Not long after Max von Laue's discovery of the diffraction of X-rays by single crystals, the first powder patterns were obtained by Friedrich from waxes and by Keene from thin metal sheets (1913). This led rapidly to the development of the Debye-Scherrer camera (1916) which uses a strip of photographic film to record the powder pattern. Debye-Scherrer cameras have limited resolution and so parafocusing cameras were developed. Seeman and Bohlin (1919) developed one of the earliest models. A more popular one developed by Guinier (1937) and subsequently modified by De Wolff (1948) is known as the Guinier-de Wolff camera. Other modifications were developed, e.g. for variable temperature work. Thus in 1969 the Guinier-Hägg camera was designed followed by the Guinier-Simon camera (1971). All of these use X-ray film to record the powder pattern.
Traditional powder X-ray diffractometry, in which the powder pattern is collected on a point by point basis with an X-ray photon detector, has developed more slowly. This can be attributed to the lack of sensitivity of the early detectors and the relative weakness of the powder lines compared to the "spots" from single-crystal studies. Although Geiger-Müller tubes were developed in 1928, and a non-focussing diffractometer was used by Le Galley in 1935, the most important development of the modern powder diffractometer is largely due to Parrish during and after World War II (1945).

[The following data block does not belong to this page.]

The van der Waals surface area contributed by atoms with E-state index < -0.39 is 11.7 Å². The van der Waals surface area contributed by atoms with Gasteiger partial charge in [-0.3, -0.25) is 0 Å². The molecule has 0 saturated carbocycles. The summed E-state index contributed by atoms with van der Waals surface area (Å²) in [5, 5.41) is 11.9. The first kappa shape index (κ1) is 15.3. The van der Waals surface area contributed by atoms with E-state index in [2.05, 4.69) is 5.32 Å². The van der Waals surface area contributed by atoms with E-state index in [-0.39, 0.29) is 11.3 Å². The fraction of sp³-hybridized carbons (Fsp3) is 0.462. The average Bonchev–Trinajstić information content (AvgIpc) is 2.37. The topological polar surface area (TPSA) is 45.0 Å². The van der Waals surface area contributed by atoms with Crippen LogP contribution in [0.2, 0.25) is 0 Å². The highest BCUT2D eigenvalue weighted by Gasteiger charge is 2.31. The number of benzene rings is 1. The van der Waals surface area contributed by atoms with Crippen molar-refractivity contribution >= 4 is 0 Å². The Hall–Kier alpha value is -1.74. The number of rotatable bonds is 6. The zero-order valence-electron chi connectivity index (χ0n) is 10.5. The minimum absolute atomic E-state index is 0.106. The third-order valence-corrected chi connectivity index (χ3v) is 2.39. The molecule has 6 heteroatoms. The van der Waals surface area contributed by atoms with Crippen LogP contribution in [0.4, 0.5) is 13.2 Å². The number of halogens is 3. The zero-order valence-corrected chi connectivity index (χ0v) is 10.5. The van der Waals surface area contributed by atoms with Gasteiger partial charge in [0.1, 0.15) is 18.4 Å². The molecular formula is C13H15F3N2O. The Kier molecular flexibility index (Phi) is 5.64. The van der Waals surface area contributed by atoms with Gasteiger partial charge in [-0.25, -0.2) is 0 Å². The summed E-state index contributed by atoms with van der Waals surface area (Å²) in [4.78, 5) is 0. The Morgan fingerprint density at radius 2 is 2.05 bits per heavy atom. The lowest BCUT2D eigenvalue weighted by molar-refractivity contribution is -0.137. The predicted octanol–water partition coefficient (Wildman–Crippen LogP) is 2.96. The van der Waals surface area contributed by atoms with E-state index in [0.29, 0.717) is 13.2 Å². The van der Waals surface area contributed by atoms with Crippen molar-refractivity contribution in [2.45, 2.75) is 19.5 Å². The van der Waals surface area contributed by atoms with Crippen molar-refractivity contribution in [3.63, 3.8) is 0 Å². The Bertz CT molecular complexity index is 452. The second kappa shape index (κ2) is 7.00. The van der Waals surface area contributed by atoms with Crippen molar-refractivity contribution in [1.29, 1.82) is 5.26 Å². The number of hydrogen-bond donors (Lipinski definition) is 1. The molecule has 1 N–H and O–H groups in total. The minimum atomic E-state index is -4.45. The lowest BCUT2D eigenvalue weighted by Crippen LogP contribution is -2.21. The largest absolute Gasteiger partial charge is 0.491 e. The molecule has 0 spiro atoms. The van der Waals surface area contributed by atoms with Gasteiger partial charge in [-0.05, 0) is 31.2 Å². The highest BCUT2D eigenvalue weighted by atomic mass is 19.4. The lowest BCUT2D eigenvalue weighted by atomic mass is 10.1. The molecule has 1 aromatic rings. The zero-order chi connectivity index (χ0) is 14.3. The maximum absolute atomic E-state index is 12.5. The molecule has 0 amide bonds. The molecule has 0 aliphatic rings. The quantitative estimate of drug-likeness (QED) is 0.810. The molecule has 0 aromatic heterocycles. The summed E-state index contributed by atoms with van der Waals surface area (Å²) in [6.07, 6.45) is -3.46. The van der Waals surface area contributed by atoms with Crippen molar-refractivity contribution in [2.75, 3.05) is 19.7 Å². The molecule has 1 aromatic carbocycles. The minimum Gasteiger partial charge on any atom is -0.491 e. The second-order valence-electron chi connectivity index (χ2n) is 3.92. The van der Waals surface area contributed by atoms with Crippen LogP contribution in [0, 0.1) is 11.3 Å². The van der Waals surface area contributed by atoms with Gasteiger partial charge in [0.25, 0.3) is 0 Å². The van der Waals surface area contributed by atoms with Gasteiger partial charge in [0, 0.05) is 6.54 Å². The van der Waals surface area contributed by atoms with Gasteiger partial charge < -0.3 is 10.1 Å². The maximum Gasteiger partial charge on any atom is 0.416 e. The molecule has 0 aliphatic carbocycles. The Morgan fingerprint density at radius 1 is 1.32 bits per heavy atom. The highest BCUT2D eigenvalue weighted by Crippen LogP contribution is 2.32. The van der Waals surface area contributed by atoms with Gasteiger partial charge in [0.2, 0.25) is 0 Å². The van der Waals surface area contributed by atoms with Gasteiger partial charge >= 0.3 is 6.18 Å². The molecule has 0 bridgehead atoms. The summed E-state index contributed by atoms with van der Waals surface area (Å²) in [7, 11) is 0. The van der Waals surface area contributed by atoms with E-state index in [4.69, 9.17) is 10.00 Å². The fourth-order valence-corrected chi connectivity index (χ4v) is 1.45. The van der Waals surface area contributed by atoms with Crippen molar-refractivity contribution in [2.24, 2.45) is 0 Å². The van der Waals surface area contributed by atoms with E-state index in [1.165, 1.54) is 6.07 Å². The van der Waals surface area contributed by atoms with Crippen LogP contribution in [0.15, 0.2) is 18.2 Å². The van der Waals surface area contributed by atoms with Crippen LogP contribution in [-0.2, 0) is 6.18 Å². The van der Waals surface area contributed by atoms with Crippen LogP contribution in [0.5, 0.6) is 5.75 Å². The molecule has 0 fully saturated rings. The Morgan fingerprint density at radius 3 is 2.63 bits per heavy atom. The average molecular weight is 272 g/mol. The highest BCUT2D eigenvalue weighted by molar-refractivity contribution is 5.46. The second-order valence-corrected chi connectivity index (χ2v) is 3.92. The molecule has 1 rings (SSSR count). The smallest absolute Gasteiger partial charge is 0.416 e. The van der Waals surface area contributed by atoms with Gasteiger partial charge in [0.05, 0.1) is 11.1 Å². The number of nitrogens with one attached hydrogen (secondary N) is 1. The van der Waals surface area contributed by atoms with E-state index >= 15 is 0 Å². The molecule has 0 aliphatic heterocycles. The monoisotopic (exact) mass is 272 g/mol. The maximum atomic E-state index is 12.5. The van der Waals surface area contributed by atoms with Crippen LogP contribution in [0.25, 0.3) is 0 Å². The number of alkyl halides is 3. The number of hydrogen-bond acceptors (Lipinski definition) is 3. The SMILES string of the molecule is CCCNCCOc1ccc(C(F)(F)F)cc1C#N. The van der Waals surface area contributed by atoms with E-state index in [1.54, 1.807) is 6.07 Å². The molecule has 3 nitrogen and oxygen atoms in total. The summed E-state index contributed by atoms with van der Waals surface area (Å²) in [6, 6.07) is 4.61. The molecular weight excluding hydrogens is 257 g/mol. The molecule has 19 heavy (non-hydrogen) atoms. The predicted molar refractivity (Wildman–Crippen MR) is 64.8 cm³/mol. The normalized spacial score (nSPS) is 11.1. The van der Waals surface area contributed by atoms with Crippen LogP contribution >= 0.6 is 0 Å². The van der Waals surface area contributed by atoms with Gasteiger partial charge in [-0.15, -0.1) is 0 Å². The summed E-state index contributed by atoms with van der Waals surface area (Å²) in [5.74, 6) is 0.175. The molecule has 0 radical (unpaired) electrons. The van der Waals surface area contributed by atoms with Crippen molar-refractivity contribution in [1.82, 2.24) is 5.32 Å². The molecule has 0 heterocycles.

By the late 1970's modern powder diffractometers were starting to replace camera methods for research, although the latter may still occasionally be found today in universities, where they are used for teaching purposes! In the last decade, a major step has been to introduce multidetectors in the X-ray laboratory so kinetic studies and thermodiffractometry can be performed within the confines of the laboratory.
|© Copyright 1997-2006. Birkbeck College, University of London.||Author(s): Jeremy Karl Cockcroft|